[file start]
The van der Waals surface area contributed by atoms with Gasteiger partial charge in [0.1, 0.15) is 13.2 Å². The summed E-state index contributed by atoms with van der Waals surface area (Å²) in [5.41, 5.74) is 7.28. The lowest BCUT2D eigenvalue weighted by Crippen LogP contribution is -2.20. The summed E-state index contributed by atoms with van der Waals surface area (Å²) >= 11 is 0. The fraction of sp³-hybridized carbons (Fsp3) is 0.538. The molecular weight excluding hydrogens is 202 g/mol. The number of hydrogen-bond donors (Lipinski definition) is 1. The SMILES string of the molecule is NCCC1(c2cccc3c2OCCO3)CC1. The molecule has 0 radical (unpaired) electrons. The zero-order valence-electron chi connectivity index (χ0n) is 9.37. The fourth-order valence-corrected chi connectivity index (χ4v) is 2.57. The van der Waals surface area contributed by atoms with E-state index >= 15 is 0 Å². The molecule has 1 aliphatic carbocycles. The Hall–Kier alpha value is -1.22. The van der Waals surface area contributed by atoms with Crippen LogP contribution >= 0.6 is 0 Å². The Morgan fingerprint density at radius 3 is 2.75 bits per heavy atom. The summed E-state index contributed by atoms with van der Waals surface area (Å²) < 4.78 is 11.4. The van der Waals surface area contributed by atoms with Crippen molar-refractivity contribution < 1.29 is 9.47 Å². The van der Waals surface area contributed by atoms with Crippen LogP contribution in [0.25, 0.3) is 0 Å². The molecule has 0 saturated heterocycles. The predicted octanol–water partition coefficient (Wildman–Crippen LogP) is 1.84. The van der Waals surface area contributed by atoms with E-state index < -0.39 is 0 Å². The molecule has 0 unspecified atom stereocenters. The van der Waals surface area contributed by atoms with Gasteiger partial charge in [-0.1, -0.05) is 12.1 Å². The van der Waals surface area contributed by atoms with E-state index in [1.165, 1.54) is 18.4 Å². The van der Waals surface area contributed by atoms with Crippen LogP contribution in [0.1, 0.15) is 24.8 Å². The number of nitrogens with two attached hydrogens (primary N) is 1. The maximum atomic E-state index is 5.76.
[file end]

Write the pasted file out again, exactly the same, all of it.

The van der Waals surface area contributed by atoms with Gasteiger partial charge in [0.1, 0.15) is 13.2 Å². The summed E-state index contributed by atoms with van der Waals surface area (Å²) in [5.41, 5.74) is 7.28. The lowest BCUT2D eigenvalue weighted by Crippen LogP contribution is -2.20. The summed E-state index contributed by atoms with van der Waals surface area (Å²) >= 11 is 0. The fraction of sp³-hybridized carbons (Fsp3) is 0.538. The molecular weight excluding hydrogens is 202 g/mol. The number of hydrogen-bond donors (Lipinski definition) is 1. The SMILES string of the molecule is NCCC1(c2cccc3c2OCCO3)CC1. The molecule has 0 radical (unpaired) electrons. The zero-order valence-electron chi connectivity index (χ0n) is 9.37. The fourth-order valence-corrected chi connectivity index (χ4v) is 2.57. The van der Waals surface area contributed by atoms with E-state index >= 15 is 0 Å². The molecule has 1 aliphatic carbocycles. The Hall–Kier alpha value is -1.22. The van der Waals surface area contributed by atoms with Crippen LogP contribution >= 0.6 is 0 Å². The Morgan fingerprint density at radius 3 is 2.75 bits per heavy atom. The summed E-state index contributed by atoms with van der Waals surface area (Å²) < 4.78 is 11.4. The van der Waals surface area contributed by atoms with Crippen molar-refractivity contribution < 1.29 is 9.47 Å². The van der Waals surface area contributed by atoms with Crippen LogP contribution in [0.25, 0.3) is 0 Å². The molecule has 0 saturated heterocycles. The predicted octanol–water partition coefficient (Wildman–Crippen LogP) is 1.84. The van der Waals surface area contributed by atoms with E-state index < -0.39 is 0 Å². The molecule has 0 unspecified atom stereocenters. The van der Waals surface area contributed by atoms with Gasteiger partial charge in [-0.1, -0.05) is 12.1 Å². The van der Waals surface area contributed by atoms with E-state index in [1.165, 1.54) is 18.4 Å². The van der Waals surface area contributed by atoms with Crippen LogP contribution in [0.1, 0.15) is 24.8 Å². The number of nitrogens with two attached hydrogens (primary N) is 1. The maximum atomic E-state index is 5.76.